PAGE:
Downhill versus Barrier-Limited Folding of BBL 1: Energetic and Structural Perturbation Effects upon Protonation of a Histidine of Unusually Low pKa

Eyal Arbely, Trevor J. Rutherford, Timothy D. Sharpe, Neil Ferguson, Alan R. Fersht

Research output: Contribution to journalArticlepeer-review

26 Scopus citations

Abstract

A dispersion of melting temperatures at pH 5.3 for individual residues of the BBL protein domain has been adduced as evidence for barrier-free downhill folding. Other members of the peripheral subunit domain family fold cooperatively at pH 7. To search for possible causes of anomalies in BBL's denaturation behavior, we measured the pH titration of individual residues by heteronuclear NMR. At 298 K, the pKa of His142 was close to that of free histidine at 6.47 ± 0.04, while that of the more buried His166 was highly perturbed at 5.39 ± 0.02. Protonation of His166 is thus energetically unfavorable and destabilizes the protein by ∼ 1.5 kcal/mol. Changes in Cα secondary shifts at pH 5.3 showed a decrease in helicity of the C-terminus of helix 2, where His166 is located, which was accompanied by a measured decrease of 1.1 ± 0.2 kcal/mol in stability from pH 7 to 5.3. Protonation of His166 perturbs, therefore, the structure of BBL. Only ∼ 1% of the structurally perturbed state will be present at the biologically relevant pH 7.6. Experiments at pH 5.3 report on a near-equal mixture of the two different native states. Further, at this pH, small changes of pH and pKa induced by changes in temperature will have near-maximal effects on pH-dependent conformational equilibria and on propagation of experimental error. Accordingly, conventional barrier-limited folding predicts some dispersion of measured thermal unfolding curves of individual residues at pH 5.3.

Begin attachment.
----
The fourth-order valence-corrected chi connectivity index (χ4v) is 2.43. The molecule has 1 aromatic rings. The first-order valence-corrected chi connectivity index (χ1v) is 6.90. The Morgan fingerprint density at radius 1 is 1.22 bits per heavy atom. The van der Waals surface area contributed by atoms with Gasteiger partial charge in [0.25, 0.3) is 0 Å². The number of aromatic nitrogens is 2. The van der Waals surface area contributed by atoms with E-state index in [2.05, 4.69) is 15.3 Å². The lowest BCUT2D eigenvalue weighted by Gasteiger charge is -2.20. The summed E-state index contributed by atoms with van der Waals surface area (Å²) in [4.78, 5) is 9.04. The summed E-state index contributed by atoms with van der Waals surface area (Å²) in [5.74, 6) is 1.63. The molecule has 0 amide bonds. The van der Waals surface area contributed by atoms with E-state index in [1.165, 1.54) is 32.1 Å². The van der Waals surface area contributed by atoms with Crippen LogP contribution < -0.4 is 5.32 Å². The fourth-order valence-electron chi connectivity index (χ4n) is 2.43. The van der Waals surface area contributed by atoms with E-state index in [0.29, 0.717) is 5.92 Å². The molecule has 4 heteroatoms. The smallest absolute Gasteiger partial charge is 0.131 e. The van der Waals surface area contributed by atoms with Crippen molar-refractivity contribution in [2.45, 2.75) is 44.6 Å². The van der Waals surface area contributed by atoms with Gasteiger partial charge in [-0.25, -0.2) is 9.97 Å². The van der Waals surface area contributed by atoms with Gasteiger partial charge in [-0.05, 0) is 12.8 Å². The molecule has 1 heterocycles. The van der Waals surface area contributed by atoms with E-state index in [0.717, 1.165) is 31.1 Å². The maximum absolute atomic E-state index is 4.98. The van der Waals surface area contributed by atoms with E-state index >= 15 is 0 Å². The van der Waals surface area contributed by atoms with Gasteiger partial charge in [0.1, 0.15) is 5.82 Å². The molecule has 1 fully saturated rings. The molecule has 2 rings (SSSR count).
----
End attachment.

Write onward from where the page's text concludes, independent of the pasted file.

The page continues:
Original languageEnglish
Pages (from-to)986-992
Number of pages7
JournalJournal of Molecular Biology
Volume387
Issue number4
DOIs
StatePublished - 10 Apr 2009
Externally publishedYes

Keywords

  • NMR
  • downhill
  • histidine
  • perturbed pK
  • protein folding

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